Medicare Advantage (MA) is quickly overtaking fee-for-service (FFS) Medicare in terms of the number of enrollees, according to a data science expert. To stay in step, home health agencies should start initiating relationships with MA plans and networks, he said. 

“As this shift is occurring and as we’re starting to see Medicare Advantage grow [and] fee-for-service shrink, healthcare organizations especially home health agencies, really need to adapt to what’s going on in the changing market,” said Michael Neuman, vice president of data science and engineering for Trella Health. He spoke during a recent webinar sponsored by the National Association for Home Care & Hospice. 

Graphic showing Medicare enrollment trends
MA enrollment increased by more than 8% on average over the last five years and by 9.5% between 2019 and 2020, Michael Neuman of Trella Health said .

The number of enrollees in MA increased by 8.3% on average over the last five years. Between 2019 and 2020, enrollment rose by 9.5%. Comparatively, FFS enrollment has been on the decline for the last five years, decreasing by 1.1% on average. This year MA is expected to exceed 50% of eligible lives, he said. 

Market penetration

While MA is expected to continue growing over the next decade, the expansion is not evenly distributed across the country, he said. Five states have more than 50% MA enrollment. And MA penetration is higher around the major metropolitan areas. There is a corresponding lack of MA enrollment in rural regions. 

But this balance could change. He postulated that when a particular market becomes saturated with an overabundance of plans or people enrolled at a high rate, MA plans will have to start looking to market to more rural areas.

“As the opportunity starts to dwindle for Advantage plans in urban areas, the attention is going to have to switch to other markets to continue growth,” Neuman said.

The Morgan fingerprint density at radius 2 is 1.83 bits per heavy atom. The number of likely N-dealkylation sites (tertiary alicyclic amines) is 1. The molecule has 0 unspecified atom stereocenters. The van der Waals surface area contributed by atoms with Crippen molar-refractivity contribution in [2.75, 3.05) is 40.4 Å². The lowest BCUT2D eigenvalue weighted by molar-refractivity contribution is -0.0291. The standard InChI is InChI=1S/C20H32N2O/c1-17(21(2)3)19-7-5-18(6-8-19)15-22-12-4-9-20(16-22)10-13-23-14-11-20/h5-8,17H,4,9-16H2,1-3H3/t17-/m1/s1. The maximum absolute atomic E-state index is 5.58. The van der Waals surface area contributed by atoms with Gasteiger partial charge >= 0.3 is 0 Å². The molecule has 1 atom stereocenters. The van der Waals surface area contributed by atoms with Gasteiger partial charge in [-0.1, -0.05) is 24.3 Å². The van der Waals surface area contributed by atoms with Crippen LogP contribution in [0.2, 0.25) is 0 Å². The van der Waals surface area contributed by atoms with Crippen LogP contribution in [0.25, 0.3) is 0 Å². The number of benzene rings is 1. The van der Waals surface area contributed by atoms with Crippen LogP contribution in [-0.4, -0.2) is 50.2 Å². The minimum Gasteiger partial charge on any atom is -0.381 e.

Graphic showing use of payer mix and service utilization
Fee-for-service beneficiaries use home health more often than Medicare Advantage, particularly in MA-dominant urban regions, according to Neuman.

Important to note is there appears to be a discrepancy in the use of home health by traditional Medicare patients versus MA patients, he said. Throughout the country, FFS beneficiaries use home health more than MA beneficiaries, even in MA-dominant urban regions. Several factors could explain this phenomenon, including possible home health barriers for MA beneficiaries, inadequate MA networks to support home health services and lack of patient education and engagement among MA beneficiaries around home health. The danger with this trend is decreased home health volume from MA plans, he said.

Pay attention to quality

Neuman talked about the “triple aim” concept in healthcare: Cost, outcomes and quality. He emphasized that when deciding to partner with MA plans, home health agencies need to do their homework. Not all MA plans are alike. He offered examples of MA plans serving home health agencies that had low readmission rates but high hospitalization rates after 30 days. 

The moral of the story? “Home health agencies really need to pay attention to the payer mix on the basis of both volume and quality,” he said. 

In this regard, data can come in handy. 

“The winners prove to be the organizations that have the most valuable insights and the most data to back their decisions,” he said.